In February, we published an article on upcoming East Coast conventions, and you may remember the Manhattan-based MoCCA Fest. Although there were some fast facts about this event in our conventions article, we thought we would go through things in more detail, so you can decide if you want to start planning for a trip next year!
First of all, the price is definitely right, even if you’re just attending on a whim. The ticket prices sometimes vary from year to year, but it was only $7 this year for adults, free for kids under ten. It gives you access to two good-sized floors of exhibitors and all panel events and lectures.
Part of the reason why the price is so, so right even when it’s over $7 is the guest list. We’ll start with the big names: there’s always a healthy handful. This year, Mike Mignola (Hellboy) and John Leguizamo (Ghetto Klown) were just some of the featured guests. Not only do they host panels, they work their own tables. Obviously, they have handlers, but there are no strict rules about time spent at tables or lines, or anything like that. It’s usually pretty easy to stroll up to even a heavily-surrounded table and just talk to a cartoonist or animator you admire.
The lack of that usual con structure really works at this convention, and it makes the con feel more intimate and natural. Best of all, even the big-names are friendly and willing to chat. You don’t often get that feeling when you’re in a heavily-structured convention, getting ushered along to receive an (expensive!) signature, and then getting ushered out of there.
That same feeling spreads to the indie creators, too. Although one may not approach an indie creator with the same shyness they are likely to approach a big-name creator with, it can still be a bit intimidating. However, all of the indie creators I’ve met at this convention are extremely friendly and accommodating, and just as willing to talk. Another great thing about this convention is that many of the same exhibitors return year after year, so it feels like you get to know a community. It’s always fun to see your favorites year after year, and catch up–very often they’ll remember you, too!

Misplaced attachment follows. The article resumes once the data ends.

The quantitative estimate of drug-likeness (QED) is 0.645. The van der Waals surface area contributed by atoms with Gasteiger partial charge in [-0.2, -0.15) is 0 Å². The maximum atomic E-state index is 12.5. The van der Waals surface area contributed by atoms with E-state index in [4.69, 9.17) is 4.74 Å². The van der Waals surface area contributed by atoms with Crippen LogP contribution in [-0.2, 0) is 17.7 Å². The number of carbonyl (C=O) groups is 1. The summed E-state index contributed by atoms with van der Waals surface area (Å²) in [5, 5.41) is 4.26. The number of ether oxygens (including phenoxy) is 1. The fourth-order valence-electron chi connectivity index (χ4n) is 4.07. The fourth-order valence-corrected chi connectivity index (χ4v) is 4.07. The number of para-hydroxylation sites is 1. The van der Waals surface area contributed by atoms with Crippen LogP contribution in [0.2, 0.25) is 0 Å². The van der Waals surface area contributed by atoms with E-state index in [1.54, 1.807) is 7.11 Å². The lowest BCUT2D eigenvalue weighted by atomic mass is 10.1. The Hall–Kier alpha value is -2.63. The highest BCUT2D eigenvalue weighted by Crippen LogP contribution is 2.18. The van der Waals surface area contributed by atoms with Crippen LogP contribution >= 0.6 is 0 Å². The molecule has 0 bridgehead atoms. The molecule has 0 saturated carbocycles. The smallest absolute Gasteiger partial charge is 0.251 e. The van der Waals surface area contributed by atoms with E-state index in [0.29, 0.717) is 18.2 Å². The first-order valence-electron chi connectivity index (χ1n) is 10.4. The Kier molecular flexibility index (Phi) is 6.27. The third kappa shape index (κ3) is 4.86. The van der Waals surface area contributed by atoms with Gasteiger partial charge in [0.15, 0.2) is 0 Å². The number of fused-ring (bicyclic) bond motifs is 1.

This festival can give a great look at the industry and how to get there. Many art colleges in New York will set up tables or scatter brochures around. Some schools have administrators with information, some, like Parsons, will have students selling their artwork and other creations. This is a great event to help feel out your options if you’re on the cusp of college and interested in illustration or other arts programs.
Another thing you can get a feel for–although it may be torturous–is the latest tech. One of the sponsors for this event is Wacom, and they always have a huge table in the back. You can play around with the latest tablets, sized from standard to fantasy-worthy.
This festival also excels in other ways, as well. We’ll admit that the two floors MoCCA is on are big, but they aren’t the most expansive exhibition areas ever, especially with the rows of tables. The areas get crowded, especially when panels let out and everyone files back into the main halls. However, there are several couches and tables and chairs on both floors for those in need of a break (a fatigued kid on Saturday had dragged a chair into the elevator next to the control panels and became the unofficial operator). There is also a food area (with vegetarian and vegan options) and an area upstairs where some of the Society of Illustrators‘ exhibits stay up throughout the event weekend. Both areas tend to be emptier and are usually good places to duck into when a break is needed.
Finally, the staff is knowledgeable and will help out if they can. The event itself is well-organized, so many things are down to a science.
Overall, this is one of those cons that is worth a visit, even if there aren’t any major events or guests that jump out at you automatically (though, to be honest, we think you’ll see at least a couple things you can’t resist). Chances are you’ll leave with new artistic favorites as well as some great pieces of art! The only downside of this event is how crowded it can get, but if you time your visit carefully (I.E., during panels), you can avoid most of the heavier crowds.
Dates for MoCCA 2019 haven’t been announced yet. Check out its Twitter account for updates!